A conference that would have brought much needed investments and economic development in Iraq has been rescheduled to next year amid security concerns.
Iraq Future Energy, an annual forum that draws international oil majors and oilfield services firms, was postponed after Schlumberger and Baker Hughes suspended their operations in the country following an outbreak of protests at Rumaila oilfield in Basra.
Tensions flared after two separate incidents occurred at Baker Hughes and Schlumberger where non-Iraqi staffers tore down a banner of Imam Hussein, a revered Shiite figure. Angry workers and tribesmen protested and wrecked offices in response to what they saw as religious insensitivity.
Iraq Future Energy's fourth annual conference was scheduled to take place in Basra next week for the first time in Iraq. Previous sessions were held in Istanbul, Turkey.
"We were looking at the situation last week and couldn't be sure what was going to transpire," said Lisa Meli, the marketing manager for Energy Exchange, Iraq Future Energy's event organiser. "Given what happened at the Schlumberger camp in the preceding week, there's a precautionary lockdown in that area and [it] has impacted people's ability to move."
The first incident took place on November 9 at Baker Hughes, where an Egyptian staffer tore down a poster of Imam Hussein. Two days later, a British security contractor at Schlumberger tore down another poster, causing enraged Shiite staffers to vandalise the office. Subsequent gunshots injured one person and attracted the attention of dozens of people nearby. A YouTube video showed a British security officer was injured, with blood streaming down his face.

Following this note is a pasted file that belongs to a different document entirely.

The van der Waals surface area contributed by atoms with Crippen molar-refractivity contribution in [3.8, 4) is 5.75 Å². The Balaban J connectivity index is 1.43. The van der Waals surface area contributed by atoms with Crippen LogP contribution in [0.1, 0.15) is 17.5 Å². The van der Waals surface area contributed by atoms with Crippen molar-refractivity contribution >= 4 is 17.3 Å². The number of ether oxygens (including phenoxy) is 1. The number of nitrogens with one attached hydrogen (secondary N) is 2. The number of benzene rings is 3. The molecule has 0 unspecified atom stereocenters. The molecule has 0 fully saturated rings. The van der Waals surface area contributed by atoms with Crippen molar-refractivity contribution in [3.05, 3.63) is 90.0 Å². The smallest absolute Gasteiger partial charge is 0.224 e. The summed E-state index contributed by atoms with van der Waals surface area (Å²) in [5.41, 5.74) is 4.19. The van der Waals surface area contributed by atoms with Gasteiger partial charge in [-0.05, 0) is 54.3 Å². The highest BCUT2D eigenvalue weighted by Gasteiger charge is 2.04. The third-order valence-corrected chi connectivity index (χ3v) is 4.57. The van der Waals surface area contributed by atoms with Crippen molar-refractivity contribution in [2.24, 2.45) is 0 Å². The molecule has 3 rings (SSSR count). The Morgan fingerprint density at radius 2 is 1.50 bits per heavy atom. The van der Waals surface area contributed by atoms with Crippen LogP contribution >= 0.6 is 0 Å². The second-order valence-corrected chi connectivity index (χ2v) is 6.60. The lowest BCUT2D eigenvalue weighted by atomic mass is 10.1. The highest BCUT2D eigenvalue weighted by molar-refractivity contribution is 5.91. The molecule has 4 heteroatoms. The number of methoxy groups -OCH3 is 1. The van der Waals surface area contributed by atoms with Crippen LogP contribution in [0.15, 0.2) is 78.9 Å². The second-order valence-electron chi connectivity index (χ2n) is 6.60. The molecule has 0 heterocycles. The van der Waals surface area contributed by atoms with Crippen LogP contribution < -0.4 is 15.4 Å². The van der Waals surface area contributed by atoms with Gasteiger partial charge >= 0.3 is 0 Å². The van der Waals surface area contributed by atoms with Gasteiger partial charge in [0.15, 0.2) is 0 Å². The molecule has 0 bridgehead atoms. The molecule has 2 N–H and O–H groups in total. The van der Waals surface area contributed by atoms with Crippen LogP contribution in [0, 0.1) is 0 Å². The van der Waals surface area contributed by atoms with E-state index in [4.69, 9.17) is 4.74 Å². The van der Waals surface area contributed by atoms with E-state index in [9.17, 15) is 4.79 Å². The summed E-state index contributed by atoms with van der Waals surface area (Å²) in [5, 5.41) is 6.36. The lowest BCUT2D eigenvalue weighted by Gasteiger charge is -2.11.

In a filing to a United States stock exchange, Baker Hughes said the incident was under investigation and it had issued forced majeure notices - a clause in contracts to remove liability for natural and unavoidable catastrophes - to its customers.
Martin Craighead, the chairman and chief executive of Baker Hughes, said the safety and welfare of the firm's employees were its top priorities.
"While we investigate this incident, and until the work environment has stabilised, we are halting activities in Iraq," he said. "We hope to resolve this issue in a timely manner, and resume operations in support of our customers and the country of Iraq, as soon as it is safe to do so."
About 100 to 150 delegates from oil majors, vendors and governments signed up to attend the Iraq Future Energy conference. The event was sponsored by the Iraqi parliament, the Basra governate, BP and the Iraq Energy Institute.
Tensions have been steadily rising between Iraq's two major religious sects, Shia and Sunni, following a surge of attacks targeting mostly Shia neighbourhoods.
Since the start of the year, sectarian-related attacks have claimed the lives of more than 3,900 Iraqis, according to an Agence France-Presse tally.
In recent years, several international oil firms have struck a wrong chord with Iraqi officials after flocking to the autonomous region of Kurdistan in search of lucrative oil contracts.
ExxonMobil, Chevron and Total were blacklisted after signing agreements with the Kurdish Regional Government, which Baghdad denies the right to independently strike oil contracts.
Nevertheless, Iraqi oil production has exceeded the 3 million barrels per day mark for the first time in the post-Saddam Hussein era.